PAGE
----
Posting written by Charles Wood. Visit Charles Wood’s website for these and more coyote photos: Charles Wood. His work is copyrighted and may only be used with his explicit permission.

“River Pack Update: Some things change, some stay the same” by Charles Wood

My last post was February 22, 2011 when I photographed the mom coyote that lives in a small field that borders one of Los Angeles County’s concrete ‘rivers’.  That post was about 9 weeks after having seen Mom, Dad and their two undispersed female children who by today would be about a year old.  In the past I called one of the children Bold and the other Shy.  I have included their earlier photographs in today’s post.

A couple weeks ago I began to enter their small field a few times to walk along its roads with my leashed dog Holtz.  Coyote tracks and droppings were on the roads, yet my coyotes, if even present during my visits, would not come out.  I remember winter 2009-10 was a time I rarely saw my coyotes.  Winter 2010-11 has been the same.  I wondered if Dad was still paired with Mom and if not, who would be with whom and would there be more pups this year.  I wondered if the two female youngsters had dispersed or worse.  Perhaps they had all moved to other areas.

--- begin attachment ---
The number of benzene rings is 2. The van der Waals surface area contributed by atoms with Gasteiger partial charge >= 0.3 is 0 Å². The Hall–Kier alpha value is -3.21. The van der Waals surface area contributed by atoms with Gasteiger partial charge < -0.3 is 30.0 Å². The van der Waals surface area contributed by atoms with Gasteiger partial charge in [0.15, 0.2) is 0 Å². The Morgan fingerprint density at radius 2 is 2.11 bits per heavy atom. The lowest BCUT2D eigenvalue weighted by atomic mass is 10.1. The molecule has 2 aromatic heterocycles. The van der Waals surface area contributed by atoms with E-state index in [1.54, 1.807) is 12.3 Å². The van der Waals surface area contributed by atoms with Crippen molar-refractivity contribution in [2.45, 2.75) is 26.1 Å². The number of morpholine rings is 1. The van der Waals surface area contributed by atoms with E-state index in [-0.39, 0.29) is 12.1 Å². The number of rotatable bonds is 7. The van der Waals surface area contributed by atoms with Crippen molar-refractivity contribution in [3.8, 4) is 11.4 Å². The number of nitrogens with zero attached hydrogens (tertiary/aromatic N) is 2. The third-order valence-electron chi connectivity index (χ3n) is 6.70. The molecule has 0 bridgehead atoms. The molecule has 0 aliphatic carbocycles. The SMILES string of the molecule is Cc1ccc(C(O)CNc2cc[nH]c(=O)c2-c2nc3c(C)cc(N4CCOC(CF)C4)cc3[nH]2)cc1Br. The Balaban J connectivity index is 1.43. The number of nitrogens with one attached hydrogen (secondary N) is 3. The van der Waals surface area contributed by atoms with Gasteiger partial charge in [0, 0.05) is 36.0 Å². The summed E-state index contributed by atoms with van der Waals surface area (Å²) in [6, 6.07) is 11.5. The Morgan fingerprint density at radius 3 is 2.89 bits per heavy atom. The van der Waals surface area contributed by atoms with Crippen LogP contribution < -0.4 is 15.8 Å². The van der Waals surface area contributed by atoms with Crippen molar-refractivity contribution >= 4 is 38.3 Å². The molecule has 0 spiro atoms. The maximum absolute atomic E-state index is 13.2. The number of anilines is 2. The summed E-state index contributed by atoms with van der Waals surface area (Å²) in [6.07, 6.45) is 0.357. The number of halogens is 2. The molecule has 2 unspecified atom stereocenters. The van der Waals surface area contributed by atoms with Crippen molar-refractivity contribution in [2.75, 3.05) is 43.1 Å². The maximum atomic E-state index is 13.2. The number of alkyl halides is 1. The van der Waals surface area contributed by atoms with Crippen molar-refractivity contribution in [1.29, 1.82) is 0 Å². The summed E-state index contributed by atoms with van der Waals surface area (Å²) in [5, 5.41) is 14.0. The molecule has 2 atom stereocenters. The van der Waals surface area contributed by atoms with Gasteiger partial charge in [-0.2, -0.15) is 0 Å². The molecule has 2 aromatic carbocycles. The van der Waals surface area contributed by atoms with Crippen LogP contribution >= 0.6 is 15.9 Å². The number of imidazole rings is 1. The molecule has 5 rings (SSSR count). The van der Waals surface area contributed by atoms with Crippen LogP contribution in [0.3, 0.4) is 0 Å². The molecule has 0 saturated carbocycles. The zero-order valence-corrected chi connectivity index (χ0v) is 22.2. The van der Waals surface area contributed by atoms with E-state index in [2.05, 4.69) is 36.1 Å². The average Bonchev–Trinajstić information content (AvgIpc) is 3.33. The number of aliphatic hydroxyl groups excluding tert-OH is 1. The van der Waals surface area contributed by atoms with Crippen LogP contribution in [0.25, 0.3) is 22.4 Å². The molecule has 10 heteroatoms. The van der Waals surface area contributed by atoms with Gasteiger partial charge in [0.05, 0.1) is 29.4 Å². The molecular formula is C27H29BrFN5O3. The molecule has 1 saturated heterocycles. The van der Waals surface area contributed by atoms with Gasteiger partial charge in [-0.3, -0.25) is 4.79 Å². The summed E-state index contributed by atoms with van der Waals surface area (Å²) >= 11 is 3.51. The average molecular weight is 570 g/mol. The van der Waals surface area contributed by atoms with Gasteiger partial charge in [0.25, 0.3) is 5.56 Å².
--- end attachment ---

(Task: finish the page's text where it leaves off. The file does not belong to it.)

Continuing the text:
Today as I walked south on their road, at their nest area, I spotted the first youngster peering from the brush.  She came out to watch us and then left to hide.  In her photograph, note she has distinct blemishes below her left eye.  Regardless, I’m not sure if this first youngster is Bold or Shy.  I seriously doubt it was neither.

I continued my walk and later left the field via the same road.  Dad peered out from the nest area.  I photographed him and he went back into the brush.  I walked on towards the exit and Dad and a youngster came out to the road and watched our progress and assessed whatever odors we had left on the road.  I say ‘a’ youngster because I am not sure which it was.  Eventually Dad and the first youngster pictured began to follow Holtz and I as we continued to leave.  They did so after returning to the brush and coming out to the road several times.  For the fact that they were not in my continuous view, I’m not sure Dad’s companion in approach is the same youngster shown marking on the road.  I am sure Dad’s companion in approach is the first youngster because the final picture of her in this series shows the same blemish pattern below the left eye.  If she is Bold, she is still so.  If she is Shy, she is less so and learned more from Dad today about how to deal with intruder dogs.  What has changed, and what is the same?